Venice’s Guggenheim Foundation Acquires Post-War Art Collection

Thu, 10/18/2012 - 05:30

words by Carol King

The Solomon R. Guggenheim Foundation in Venice has acquired 83 works of Italian, European and American art created since 1945. Their arrival extends the reach of Peggy Guggenheim Collection to the late 20th century.

The pieces are the bequest of Hannelore B. Schulhof, who collected the works with her late husband Rudolph B. Schulhof. According to an agreement drawn up by the Peggy Guggenheim Collection and Hannelore, the gift of paintings, sculptures and works on paper will reside permanently at the Peggy Guggenheim Collection in Venice, the Italian branch of the Foundation.

The German-Czech couple formed a friendship with Peggy Guggenheim after they met her at the Venice Biennale in 1954. Rudolph was a trustee of the Solomon R. Guggenheim Foundation from 1993 until his death in 1999; his wife was a Charter (Founding) Member of the Peggy Guggenheim Collection Advisory Board in 1980 until her death in February 2012.

Ten works of outdoor sculpture have been installed in the gallery’s gardens including Italian artist Pericle Fazzini’s ‘Large Seated Woman (Sibilla)’ (1947, cast in 1956). Other sculptures on display are by Anthony Caro, Isamu Noguchi, Eduardo Chillida, Anish Kapoor, Barbara Hepworth, Alexander Calder, Ellsworth Kelly, Sol Lewitt and Jenny Holzer.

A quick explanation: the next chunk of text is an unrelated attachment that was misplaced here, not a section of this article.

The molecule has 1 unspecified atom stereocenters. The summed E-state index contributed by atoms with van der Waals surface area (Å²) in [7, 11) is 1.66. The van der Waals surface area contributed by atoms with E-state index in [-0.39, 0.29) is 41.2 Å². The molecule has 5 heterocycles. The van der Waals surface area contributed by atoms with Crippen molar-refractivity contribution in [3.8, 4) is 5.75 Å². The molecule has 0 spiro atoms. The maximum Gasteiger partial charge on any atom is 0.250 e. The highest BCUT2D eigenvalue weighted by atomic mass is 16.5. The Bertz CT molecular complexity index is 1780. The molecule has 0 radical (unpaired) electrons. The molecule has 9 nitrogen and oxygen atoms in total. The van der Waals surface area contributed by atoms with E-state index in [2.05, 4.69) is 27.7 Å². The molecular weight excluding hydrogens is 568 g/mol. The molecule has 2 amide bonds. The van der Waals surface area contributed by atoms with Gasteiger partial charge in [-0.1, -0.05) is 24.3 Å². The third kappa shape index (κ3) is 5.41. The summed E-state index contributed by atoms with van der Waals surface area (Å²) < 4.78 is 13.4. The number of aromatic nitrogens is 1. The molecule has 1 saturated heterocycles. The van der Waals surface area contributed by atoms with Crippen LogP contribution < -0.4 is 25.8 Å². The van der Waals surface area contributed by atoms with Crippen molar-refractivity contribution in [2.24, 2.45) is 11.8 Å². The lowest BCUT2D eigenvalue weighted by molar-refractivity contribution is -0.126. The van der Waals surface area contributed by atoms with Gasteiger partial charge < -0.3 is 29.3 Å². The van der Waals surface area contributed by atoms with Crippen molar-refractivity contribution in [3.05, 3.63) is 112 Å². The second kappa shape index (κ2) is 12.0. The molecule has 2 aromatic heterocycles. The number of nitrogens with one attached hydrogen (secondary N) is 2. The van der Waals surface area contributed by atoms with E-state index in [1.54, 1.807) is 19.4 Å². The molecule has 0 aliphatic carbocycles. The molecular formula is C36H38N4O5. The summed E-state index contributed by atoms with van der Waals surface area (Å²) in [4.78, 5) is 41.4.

Among the paintings and photographs in the collection are ‘Flowers’ (1964) by American Pop Artist Andy Warhol, ‘Framework Houses’ (1988) by the German Typological photographers Bernd and Hilla Becher, and ‘Spatial Concept’ (1957) by the Italian founder of Spatialism, Lucio Fontana. Some 35 works are on view to the public and the Schulhof Collection will be on display in its entirety for several months in 2013.

The Peggy Guggenheim Collection is among the most important museums in Italy for European and American art of the first half of the 20th century. It is located in Peggy Guggenheim’s former home, Palazzo Venier dei Leoni, on the Grand Canal in Venice. The addition of the Schulhof Collection to the Cubist, abstract, Surrealist and early American Abstract Expressionist art in the Peggy Guggenheim Collection along with Peggy Guggenheim’s own purchases of post-war art, means that the gallery’s scope extends into the 1990s.

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